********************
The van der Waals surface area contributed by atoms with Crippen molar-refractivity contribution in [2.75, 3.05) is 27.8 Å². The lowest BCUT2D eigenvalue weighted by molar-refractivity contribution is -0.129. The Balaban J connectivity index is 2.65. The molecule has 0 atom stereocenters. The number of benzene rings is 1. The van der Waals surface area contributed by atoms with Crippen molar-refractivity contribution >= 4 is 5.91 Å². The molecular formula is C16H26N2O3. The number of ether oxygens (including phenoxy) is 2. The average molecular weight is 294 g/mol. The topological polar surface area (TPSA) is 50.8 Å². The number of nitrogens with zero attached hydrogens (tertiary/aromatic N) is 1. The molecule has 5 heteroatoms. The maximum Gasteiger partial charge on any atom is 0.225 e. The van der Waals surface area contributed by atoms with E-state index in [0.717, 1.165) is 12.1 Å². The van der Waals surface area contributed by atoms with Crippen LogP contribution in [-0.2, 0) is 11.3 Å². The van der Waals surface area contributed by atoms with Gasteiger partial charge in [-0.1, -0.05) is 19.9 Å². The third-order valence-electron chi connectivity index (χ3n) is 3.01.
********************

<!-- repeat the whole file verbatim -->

The van der Waals surface area contributed by atoms with Crippen molar-refractivity contribution in [2.75, 3.05) is 27.8 Å². The lowest BCUT2D eigenvalue weighted by molar-refractivity contribution is -0.129. The Balaban J connectivity index is 2.65. The molecule has 0 atom stereocenters. The number of benzene rings is 1. The van der Waals surface area contributed by atoms with Crippen molar-refractivity contribution >= 4 is 5.91 Å². The molecular formula is C16H26N2O3. The number of ether oxygens (including phenoxy) is 2. The average molecular weight is 294 g/mol. The topological polar surface area (TPSA) is 50.8 Å². The number of nitrogens with zero attached hydrogens (tertiary/aromatic N) is 1. The molecule has 5 heteroatoms. The maximum Gasteiger partial charge on any atom is 0.225 e. The van der Waals surface area contributed by atoms with E-state index in [0.717, 1.165) is 12.1 Å². The van der Waals surface area contributed by atoms with Crippen LogP contribution in [-0.2, 0) is 11.3 Å². The van der Waals surface area contributed by atoms with Gasteiger partial charge in [-0.1, -0.05) is 19.9 Å². The third-order valence-electron chi connectivity index (χ3n) is 3.01.